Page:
As mentioned above, the comprehension of the physicochemical evolution of the binder could be extremely useful to grasp the whole mix behaviour and better understand the mechanisms at play during the curing process. The rheology, glass temperature and oxidation bring information on the chemical variations and ageing of the binder.

Rheological behaviour

Shear modulus and phase angle

Figure 8 highlights the differences in stiffening kinetics induced by the two different curing parameters. The literature shows that the shear modulus of a binder extracted from on-site cold mix asphalt increases with time [8], which is consistent with our results since the modulus of both groups has increased in four months. The standard deviation between the two furthest initial (t = 0) points is used to decide whether the following points are significantly different or not. For each mean value, this standard deviation is subtracted or added in order to get an upper and lower limit. If the modulus value of a point at curing time tn is included between the two limits of the previous point tn−1 then the studied point tn is considered having a similar modulus value than the tn−1 point.

Fig. 8
figure 8

Magnitude of G* with time, tested at 20 °C and 10 Hz. The error bars represent the standard deviation on the two tests (for two ranges of temperature, as explained in the test procedure concerning the rheology) performed for each point on each sample.

Group A exhibits a fast increase of the complex shear modulus during the 60 first days at 35 °C – 20 %RH and its stagnation during the next 60 days at 10 °C – 80 %RH as the modulus values at these curing parameters are considered similar.

As for group B, the shear modulus slightly decreases with time during curing at 10 °C and 80 %RH as the first and last points of these curing parameters are considered significantly different. During curing at 35 °C – 20 %RH, the modulus then rises and reaches a value of about 7 MPa after 90 days in a similar way than the one for group A at the same curing parameters. This evolution would undoubtedly lead to the same final state for both groups.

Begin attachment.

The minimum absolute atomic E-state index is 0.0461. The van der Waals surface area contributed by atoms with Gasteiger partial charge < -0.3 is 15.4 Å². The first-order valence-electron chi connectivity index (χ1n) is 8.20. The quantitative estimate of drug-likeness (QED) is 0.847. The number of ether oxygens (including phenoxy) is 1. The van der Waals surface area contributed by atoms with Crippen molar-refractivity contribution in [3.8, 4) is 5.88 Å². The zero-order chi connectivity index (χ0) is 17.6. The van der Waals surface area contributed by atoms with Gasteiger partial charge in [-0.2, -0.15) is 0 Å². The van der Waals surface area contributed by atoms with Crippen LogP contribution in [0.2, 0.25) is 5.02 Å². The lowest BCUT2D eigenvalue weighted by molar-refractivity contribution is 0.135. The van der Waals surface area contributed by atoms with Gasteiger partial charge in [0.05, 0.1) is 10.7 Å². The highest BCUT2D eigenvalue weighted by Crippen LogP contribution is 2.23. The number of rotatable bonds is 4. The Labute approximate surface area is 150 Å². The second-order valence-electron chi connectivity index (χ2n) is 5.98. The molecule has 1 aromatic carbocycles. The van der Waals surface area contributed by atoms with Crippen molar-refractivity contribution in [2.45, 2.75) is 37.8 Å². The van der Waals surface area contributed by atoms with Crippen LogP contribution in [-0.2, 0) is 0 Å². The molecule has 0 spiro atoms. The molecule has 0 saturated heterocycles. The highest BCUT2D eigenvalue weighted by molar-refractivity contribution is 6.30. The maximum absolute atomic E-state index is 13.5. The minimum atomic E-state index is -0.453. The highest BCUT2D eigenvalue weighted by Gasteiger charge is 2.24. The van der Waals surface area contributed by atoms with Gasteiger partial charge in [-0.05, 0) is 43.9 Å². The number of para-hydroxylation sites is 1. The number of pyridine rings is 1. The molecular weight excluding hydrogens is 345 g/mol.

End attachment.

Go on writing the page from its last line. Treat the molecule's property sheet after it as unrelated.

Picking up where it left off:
The significance of deviation between the phase angle points has been assessed the same way as previously on the shear modulus. The phase angle of the extracted binders of both groups does not highly evolve as it stays around 47–52° for group A and between 52 and 59° for group B (Fig. 9). Curing conditions at 35 °C and 20 %RH generally cause a decrease in the phase angle on both groups, regardless of their position in the four months of curing. The influence of the 10 °C – 80 %RH curing conditions is trickier to examine: for group A (last two months of curing) there is no significant variation during those curing conditions. Phase angle values of group B (two first months of curing) slightly increase with time.

Fig. 9
figure 9

Phase angle versus curing time, tested at 20 °C and 10 Hz. The error bars represent the standard deviation on the two tests performed throughout the curing process on each sample.

Thus the warm curing conditions (35 °C – 20 %RH) give the same response for the mix and the binder: a decrease of phase angle. This was expected since the viscous behaviour of the mix is caused in majority, if only, by the binder behaviour. Besides, the phase angle of the binder is higher than of the mix. This is due to the presence of aggregates in the mix that give a more elastic behaviour to the mix (lower phase angle) than the binder.

Representation in the Black space

The Black diagram of group A is illustrated in Fig. 10. Points 1, 2, 3 and 4 concerning binders which curing was stopped at 0, 15, 30 and 62 days respectively, during the warm period, show a stiffening and a decrease of phase angle with time. A stiffening is consistent with the literature and [14] showed that this progression is consistent with a physical hardening. The last two points (5 and 6, 91 and 120 days of curing, 10 °C – 80 %RH) indicate a stagnation of the binder.

Fig. 10
figure 10

Black diagram of the extracted binders of group A, (a) Round blue points represent 0d of curing, triangle yellow points represent 120d of curing, (b) Simplified zoom on results of tests at 20 °C and 10 Hz. Points 1 to 6 display respectively 0, 15, 30, 62, 91 and 120 days of curing. Points 1, 2, 3 and 4 correspond to 35 °C – 20 %RH while points 5 and 6 correspond to 10 °C – 80 %RH